She recruited local men to unload food shipments. They were paid in extra rice rations. But it wasn't enough for some: at first, in the warehouses, some men would wear two pairs of trousers and stuff their pockets and shoes with rice.
There were other troubles: early lists of residents eligible for food aid turned up "ghost houses" of imaginary clients, until SELF tightened up its procedures and began using computerized lists.
With rice worth $1 per cup in the local markets, the UN also used rice to encourage city wide clean ups.
"The city runs on rice," Richard Snellen told me at the time, in a story I wrote for "Africa Recovery", a publication of the United Nations Public Information department. Snellen was the WFP's emergency coordinator in Monrovia.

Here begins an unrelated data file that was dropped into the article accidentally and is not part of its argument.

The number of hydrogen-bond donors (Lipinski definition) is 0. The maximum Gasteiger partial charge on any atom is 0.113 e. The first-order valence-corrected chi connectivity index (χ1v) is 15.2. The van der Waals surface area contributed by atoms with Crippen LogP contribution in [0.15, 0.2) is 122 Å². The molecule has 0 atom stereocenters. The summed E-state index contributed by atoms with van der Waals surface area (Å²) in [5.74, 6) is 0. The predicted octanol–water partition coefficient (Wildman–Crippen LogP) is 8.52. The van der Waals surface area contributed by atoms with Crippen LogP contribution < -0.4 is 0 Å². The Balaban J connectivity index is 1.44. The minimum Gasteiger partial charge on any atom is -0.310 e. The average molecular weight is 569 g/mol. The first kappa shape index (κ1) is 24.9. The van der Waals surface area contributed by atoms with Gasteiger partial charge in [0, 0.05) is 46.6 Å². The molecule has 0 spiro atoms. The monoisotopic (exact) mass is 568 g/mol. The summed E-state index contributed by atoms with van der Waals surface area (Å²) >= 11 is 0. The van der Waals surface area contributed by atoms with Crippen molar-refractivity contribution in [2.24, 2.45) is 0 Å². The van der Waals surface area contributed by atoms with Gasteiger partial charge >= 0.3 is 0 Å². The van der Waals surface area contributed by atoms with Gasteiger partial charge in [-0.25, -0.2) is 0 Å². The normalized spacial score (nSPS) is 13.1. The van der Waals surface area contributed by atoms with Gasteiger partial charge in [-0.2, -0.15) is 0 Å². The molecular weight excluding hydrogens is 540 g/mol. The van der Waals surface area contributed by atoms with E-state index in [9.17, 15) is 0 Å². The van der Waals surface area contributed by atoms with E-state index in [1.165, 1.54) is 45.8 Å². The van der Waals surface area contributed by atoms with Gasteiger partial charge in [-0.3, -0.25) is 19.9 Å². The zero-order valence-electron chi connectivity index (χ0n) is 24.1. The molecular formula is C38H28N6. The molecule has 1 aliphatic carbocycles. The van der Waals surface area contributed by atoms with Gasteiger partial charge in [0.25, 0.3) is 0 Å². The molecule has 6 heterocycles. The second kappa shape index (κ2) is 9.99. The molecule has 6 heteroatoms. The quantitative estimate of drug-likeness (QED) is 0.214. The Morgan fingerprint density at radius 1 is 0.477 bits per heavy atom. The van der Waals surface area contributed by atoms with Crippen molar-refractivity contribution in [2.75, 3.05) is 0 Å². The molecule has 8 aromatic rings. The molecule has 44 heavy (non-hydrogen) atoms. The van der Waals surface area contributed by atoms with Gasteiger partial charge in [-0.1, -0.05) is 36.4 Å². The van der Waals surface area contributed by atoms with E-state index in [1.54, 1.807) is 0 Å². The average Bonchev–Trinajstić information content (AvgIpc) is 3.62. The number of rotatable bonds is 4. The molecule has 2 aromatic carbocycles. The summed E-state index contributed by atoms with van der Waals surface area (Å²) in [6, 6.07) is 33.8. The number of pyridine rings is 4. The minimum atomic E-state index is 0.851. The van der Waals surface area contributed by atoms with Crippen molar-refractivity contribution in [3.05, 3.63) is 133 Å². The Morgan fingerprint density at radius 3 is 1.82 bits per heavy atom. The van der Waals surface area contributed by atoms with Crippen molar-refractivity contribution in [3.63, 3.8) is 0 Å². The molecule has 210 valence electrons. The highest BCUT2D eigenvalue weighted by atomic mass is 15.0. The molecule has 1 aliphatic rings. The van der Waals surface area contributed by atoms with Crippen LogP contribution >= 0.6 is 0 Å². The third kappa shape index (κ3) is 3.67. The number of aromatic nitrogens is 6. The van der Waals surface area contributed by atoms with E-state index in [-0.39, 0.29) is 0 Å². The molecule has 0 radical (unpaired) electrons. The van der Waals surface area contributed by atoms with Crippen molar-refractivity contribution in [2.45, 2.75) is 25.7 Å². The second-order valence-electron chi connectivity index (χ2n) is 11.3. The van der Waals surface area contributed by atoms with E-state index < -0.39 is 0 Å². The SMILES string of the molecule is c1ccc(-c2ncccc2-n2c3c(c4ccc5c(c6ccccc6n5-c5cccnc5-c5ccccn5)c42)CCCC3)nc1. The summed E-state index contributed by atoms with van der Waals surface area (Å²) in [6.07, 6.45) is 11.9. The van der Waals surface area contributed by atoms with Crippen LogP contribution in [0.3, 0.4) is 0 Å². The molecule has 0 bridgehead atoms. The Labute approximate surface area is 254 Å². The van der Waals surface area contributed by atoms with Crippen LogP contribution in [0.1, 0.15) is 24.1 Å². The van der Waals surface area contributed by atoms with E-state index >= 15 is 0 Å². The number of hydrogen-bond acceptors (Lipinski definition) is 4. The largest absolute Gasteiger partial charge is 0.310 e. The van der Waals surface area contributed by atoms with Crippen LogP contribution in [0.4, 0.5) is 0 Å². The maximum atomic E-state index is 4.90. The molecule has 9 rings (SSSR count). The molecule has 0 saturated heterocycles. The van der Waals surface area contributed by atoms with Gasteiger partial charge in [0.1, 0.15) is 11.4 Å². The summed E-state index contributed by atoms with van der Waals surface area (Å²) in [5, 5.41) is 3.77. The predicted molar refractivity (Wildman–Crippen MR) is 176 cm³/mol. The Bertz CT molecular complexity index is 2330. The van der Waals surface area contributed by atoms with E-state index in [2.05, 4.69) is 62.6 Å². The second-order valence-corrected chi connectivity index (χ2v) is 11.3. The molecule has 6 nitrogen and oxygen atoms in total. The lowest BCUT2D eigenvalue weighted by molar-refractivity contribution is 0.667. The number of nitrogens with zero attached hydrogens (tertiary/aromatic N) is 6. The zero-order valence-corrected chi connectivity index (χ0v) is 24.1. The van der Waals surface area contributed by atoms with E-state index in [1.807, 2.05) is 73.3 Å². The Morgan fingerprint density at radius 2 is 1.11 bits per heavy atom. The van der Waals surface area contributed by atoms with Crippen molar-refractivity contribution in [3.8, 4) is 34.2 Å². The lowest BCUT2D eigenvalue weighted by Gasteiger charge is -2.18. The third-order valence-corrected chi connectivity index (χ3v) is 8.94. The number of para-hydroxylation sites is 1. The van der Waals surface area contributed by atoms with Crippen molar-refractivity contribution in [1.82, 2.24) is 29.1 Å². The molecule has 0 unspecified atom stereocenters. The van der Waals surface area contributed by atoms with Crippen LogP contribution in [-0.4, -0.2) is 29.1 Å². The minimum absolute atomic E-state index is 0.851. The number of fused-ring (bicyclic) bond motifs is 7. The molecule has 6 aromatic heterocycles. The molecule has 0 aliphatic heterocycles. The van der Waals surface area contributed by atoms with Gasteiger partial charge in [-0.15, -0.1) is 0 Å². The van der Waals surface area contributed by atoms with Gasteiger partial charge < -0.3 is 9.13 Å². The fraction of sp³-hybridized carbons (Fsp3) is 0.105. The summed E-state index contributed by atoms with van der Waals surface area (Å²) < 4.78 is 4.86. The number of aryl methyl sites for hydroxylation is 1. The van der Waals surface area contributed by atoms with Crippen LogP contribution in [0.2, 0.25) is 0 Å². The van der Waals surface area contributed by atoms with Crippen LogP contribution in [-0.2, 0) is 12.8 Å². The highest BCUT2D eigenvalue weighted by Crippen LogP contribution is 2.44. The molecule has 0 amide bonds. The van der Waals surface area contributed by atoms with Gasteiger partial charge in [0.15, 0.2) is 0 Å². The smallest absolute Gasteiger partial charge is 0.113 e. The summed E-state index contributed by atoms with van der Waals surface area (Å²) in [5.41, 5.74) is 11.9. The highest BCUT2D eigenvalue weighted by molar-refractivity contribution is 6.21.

There was a sense of hope in the air then. Headlines in UN magazines included "Rebuilding after the war". Remembering my visit, I pulled out my old passport today.
It had its Sierra Leone and Cote D'Ivoire immigration stamps. I did find an old black and green Liberian $5 dollar bill I'd pocketed as a souvenir.
It bears the face of J.J Roberts, Liberia's American-born first and founding president, a free black man who'd emigrated from Virginia to build a democratic Liberia in 1829. Wonder what he would have made of the supermodel's testimony?
Tuesday, August 3, 2010
Yes, that Wasilla.
The home town of former Republican vice presidential candidate Sarah Palin, the former Alaska governor, who's also a former mayor, and now a much sought after speaker.
And yes, some gift shops in this state do sell t-shirts with the slogan "I can see Russia from my window".
For the record: you can't. Not from Wasilla, anyway.